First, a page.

Few words touch the very core of the entrepreneurial challenge as much as product market fit and market traction.
They are obviously connected, often used together, yet uniquely different.
Entrepreneurs live for product market fit.
They are in the business of adding something new and special to our world. When it gels, it’s the market’s vote of approval, telling them that hell yes—what you built is real and has a shot at becoming something that can grow and stand the test of time.
As a marketer, I think of product market fit in terms of market push and pull. You have touched a market nerve when the inflection point changes, when you stop pushing out to the market and it starts pulling towards you. When gravity has put your brand in the center of customer focus.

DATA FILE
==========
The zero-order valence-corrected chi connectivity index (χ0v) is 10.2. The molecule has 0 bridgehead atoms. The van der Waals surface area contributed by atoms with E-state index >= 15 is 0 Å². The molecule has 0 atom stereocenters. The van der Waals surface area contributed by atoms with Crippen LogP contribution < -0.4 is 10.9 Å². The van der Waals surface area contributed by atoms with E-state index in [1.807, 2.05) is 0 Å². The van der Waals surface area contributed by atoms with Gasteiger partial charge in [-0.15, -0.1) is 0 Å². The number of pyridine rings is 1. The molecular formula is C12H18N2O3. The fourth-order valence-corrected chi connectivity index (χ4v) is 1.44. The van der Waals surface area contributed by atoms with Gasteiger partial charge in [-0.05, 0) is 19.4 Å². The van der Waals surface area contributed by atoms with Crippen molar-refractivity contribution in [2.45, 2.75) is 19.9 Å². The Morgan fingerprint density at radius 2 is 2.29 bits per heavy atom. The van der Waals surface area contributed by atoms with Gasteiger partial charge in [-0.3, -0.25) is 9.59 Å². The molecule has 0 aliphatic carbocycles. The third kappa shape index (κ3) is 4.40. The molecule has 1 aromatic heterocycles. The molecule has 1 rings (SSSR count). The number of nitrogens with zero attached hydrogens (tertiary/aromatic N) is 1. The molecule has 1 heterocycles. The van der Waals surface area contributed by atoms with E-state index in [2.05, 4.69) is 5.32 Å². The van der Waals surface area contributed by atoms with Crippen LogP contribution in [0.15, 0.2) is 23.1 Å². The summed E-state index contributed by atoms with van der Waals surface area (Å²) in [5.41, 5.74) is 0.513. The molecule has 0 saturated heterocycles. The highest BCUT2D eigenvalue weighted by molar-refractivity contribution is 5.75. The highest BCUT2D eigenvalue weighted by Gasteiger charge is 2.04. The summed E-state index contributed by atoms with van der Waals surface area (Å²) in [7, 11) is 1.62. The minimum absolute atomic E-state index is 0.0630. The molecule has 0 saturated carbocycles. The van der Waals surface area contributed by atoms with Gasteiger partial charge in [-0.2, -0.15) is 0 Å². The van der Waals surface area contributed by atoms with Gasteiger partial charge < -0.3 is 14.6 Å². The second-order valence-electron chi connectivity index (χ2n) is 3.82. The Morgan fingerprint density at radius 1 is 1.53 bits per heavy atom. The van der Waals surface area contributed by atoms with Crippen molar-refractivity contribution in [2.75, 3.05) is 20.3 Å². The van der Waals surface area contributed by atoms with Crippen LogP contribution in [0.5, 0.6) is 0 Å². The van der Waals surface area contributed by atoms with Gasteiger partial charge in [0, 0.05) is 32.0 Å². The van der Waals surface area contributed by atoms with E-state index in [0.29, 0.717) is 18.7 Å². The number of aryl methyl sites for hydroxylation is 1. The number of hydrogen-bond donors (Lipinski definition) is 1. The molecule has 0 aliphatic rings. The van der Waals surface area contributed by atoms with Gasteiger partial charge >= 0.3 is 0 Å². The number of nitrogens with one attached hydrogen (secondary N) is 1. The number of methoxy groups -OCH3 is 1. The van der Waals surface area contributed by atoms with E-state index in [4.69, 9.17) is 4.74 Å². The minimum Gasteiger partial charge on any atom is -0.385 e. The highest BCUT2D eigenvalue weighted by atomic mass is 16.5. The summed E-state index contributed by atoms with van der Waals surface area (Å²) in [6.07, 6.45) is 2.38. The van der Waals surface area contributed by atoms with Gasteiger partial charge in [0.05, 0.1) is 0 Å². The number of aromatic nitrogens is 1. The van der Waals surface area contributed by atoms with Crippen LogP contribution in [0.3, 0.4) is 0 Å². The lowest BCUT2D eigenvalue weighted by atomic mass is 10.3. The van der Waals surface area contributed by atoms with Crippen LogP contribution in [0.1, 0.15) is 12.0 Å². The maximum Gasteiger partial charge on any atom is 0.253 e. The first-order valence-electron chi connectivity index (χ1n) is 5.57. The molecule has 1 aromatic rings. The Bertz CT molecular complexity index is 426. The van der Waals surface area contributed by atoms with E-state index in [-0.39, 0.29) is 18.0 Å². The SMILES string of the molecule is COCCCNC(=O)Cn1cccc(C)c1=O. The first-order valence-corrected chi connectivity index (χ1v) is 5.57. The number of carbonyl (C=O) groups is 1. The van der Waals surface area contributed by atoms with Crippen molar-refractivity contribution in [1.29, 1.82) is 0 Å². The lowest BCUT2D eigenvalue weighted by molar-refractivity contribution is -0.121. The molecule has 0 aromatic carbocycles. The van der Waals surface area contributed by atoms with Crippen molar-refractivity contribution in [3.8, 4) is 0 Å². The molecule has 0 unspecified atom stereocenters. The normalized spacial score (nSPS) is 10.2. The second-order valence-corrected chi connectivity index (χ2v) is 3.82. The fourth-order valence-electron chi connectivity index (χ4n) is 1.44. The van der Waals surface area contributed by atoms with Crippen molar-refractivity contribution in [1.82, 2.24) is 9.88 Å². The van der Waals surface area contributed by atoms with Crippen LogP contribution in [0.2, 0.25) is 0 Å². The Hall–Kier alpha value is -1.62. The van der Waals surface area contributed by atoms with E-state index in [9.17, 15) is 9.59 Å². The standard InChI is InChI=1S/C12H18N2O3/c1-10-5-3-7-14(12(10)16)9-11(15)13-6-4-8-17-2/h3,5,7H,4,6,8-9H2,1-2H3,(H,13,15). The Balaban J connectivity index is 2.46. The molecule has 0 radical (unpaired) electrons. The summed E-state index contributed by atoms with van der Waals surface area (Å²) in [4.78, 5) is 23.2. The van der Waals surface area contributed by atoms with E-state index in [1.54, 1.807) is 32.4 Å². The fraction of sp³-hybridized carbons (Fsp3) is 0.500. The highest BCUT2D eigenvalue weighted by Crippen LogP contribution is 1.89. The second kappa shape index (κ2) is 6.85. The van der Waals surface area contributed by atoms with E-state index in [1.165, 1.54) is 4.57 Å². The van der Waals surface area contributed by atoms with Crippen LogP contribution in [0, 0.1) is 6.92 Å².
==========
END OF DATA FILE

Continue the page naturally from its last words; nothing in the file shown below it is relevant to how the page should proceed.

It’s a true startup metric that you can both feel in your gut and provide proof points to support.
Product market fit is a marketing dynamic. We build toward it.
Market traction is invariably a sales metric. It speaks to a business model and market share. It’s about taking what works at the recognition of fit and building an infrastructure to take it wide. It’s the true litmus test of success.
These two ideas work together. One before the other, both at the intersection of what you do and the market’s response.
They bifurcate by how more than what in many ways.
We build products with less to get product fit. Often with a little seed money to prove the idea. Then we raise capital to take it broad. That’s the process.
Early stage entrepreneurs run into a trap between these ideas when fundraising.